Rescue operation for park fish

A RESCUE operation will begin in the next few days to save more than 1,000 fish from oxygen starvation in Christchurch Park.

A RESCUE operation will begin in the next few days to save more than 1,000 fish from oxygen starvation in Christchurch Park.

Park staff have been contacted by members of the public who have seen dead fish in the round pond and others gasping for air.

An urgent appeal has been issued today to deter people from throwing bread into the water for ducks, as it only adds to the lack of oxygen.

In a temporary measure firefighters have been called in to drain water from the pond and then spray it back to create more oxygen.

You may also want to watch:

Sam Pollard, manager of Christchurch Park, said: “We are hoping to give the fish a few more days of oxygen, before we can get them out. We are trying to do our best to get the fish out alive.”

Mr Pollard added there are a number of factors contributing to the current plight. Aside from the bread, the pond needs dredging and its broken pump needs replacing.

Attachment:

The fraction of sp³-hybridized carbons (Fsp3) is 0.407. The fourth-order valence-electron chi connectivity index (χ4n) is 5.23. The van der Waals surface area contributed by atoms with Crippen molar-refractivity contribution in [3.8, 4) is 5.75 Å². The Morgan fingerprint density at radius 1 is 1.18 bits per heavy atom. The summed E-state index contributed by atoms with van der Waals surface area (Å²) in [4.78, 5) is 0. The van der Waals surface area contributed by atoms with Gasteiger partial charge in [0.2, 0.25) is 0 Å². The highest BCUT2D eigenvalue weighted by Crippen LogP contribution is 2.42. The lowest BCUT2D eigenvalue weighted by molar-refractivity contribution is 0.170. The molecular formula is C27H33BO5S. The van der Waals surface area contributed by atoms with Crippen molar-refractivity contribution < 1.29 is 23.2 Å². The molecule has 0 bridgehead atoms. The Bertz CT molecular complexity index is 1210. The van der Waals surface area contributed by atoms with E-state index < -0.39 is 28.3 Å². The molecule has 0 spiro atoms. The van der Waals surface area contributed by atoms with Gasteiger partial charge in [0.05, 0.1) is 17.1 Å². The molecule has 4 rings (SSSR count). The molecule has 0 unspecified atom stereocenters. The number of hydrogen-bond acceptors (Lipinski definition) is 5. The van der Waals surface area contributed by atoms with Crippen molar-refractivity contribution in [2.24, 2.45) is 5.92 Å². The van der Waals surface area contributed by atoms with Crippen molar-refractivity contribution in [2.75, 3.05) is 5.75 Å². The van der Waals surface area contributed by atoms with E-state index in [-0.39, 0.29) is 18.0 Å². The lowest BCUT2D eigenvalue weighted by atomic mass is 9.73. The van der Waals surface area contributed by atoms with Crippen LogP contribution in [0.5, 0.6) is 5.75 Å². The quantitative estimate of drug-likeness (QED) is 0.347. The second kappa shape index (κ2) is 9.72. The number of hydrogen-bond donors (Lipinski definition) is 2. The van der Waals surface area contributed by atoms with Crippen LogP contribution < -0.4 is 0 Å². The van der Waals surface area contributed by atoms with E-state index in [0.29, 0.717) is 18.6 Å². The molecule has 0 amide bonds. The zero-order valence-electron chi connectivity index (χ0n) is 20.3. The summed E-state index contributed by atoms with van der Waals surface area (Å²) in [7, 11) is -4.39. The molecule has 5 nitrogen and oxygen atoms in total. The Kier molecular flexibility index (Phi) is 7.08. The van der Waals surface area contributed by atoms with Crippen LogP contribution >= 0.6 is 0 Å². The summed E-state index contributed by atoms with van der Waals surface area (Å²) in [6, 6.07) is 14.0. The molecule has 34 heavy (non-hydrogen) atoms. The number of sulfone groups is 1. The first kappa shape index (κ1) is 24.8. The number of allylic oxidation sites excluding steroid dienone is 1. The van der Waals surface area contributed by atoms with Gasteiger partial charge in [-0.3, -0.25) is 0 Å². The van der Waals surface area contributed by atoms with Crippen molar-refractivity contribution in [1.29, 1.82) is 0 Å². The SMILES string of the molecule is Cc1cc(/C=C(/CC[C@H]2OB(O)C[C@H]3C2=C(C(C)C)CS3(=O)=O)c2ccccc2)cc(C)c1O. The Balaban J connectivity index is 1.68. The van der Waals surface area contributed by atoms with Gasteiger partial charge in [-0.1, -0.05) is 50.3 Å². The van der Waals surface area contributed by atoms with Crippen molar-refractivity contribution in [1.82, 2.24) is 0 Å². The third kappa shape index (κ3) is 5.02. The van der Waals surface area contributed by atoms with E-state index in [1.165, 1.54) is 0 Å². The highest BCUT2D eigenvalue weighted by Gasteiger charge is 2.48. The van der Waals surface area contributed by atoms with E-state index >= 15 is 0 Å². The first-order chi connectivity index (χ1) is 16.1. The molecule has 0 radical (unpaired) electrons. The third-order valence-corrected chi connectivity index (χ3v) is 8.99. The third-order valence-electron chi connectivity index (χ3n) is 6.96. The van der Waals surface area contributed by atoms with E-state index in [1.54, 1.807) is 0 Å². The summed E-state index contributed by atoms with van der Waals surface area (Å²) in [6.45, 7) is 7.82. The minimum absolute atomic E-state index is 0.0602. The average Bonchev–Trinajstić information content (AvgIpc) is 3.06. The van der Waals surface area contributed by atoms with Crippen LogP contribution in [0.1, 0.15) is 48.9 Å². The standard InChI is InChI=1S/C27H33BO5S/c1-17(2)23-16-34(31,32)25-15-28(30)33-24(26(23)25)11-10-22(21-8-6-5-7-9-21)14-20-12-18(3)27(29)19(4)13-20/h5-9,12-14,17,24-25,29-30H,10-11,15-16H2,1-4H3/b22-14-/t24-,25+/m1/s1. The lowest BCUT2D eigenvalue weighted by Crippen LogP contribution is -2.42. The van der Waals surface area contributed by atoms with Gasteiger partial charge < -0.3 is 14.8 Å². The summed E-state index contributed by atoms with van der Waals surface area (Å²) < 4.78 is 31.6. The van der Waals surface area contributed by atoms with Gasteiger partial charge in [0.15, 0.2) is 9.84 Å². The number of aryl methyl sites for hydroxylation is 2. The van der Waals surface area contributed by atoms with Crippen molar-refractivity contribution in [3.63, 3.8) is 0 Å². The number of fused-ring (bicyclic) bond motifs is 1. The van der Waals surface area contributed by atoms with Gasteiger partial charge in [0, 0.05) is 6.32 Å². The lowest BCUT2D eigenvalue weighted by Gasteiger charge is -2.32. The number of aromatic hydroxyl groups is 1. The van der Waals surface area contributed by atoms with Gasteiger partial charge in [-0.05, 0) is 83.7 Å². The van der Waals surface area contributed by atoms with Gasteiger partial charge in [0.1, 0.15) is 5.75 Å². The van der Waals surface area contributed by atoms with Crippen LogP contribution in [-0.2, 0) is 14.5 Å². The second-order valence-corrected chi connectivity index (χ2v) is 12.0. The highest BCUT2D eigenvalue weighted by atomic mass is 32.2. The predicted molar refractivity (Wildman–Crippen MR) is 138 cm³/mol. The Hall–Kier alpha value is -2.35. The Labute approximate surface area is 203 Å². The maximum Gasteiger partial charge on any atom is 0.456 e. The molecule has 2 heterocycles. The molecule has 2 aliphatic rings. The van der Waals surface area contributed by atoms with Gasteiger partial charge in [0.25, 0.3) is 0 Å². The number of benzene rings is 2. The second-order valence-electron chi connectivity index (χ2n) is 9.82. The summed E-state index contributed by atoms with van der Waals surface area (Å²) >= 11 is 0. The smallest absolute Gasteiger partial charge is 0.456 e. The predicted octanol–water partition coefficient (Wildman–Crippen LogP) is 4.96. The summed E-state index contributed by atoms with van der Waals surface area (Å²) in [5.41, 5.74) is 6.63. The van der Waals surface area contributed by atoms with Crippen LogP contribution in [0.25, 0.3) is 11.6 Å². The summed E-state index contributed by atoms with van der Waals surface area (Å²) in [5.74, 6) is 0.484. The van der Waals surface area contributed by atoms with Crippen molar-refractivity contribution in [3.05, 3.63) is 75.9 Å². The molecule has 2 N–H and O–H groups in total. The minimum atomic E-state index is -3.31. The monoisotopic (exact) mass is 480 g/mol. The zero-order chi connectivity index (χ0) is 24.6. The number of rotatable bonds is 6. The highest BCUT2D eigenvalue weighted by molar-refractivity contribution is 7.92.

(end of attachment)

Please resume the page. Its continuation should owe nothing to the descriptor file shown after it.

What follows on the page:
Most Read

The rise in daytime temperatures also adds to the oxygen depletion, along with the lack of oxygenating plants.

Mr Pollard said his staff, working with the Gipping Angling Preservation Society and the Environment Agency, will be removing and re-homing the fish as soon as they can.

However, something which will help immensely in the short term is for people not to pursue the traditional pastime of throwing bread to the ducks.

Workers at the park have seen the feeding frenzy grow from a slice or two, to whole loaves being torn up by families and thrown into the water in the mistaken belief it helps the ducks.

Mr Pollard said: “There's no quality to it. It's like giving you children chips and burgers. It is not actually providing the ducks with any nutrition. Most of the bread just goes to the bottom of the pond and adds to the silt.

“What we would like to happen this year is no more feeding the ducks in the pond and as of next year we would like people to feed away from the pond. A single crust of bread is all you need.”

The pond is due to be drained and repaired in the autumn to provide a better environment for the wildlife.

It will be dredged, cleaned and dug back to its original shape and depth. A fully working water pump will also be installed.

N What do you think? Write to Your Letters, Evening Star, 30 Lower Brook Street, Ipswich, IP4 1AN or send us an e-mail to

Become a Supporter

This newspaper has been a central part of community life for many years. Our industry faces testing times, which is why we're asking for your support. Every contribution will help us continue to produce local journalism that makes a measurable difference to our community.

Become a Supporter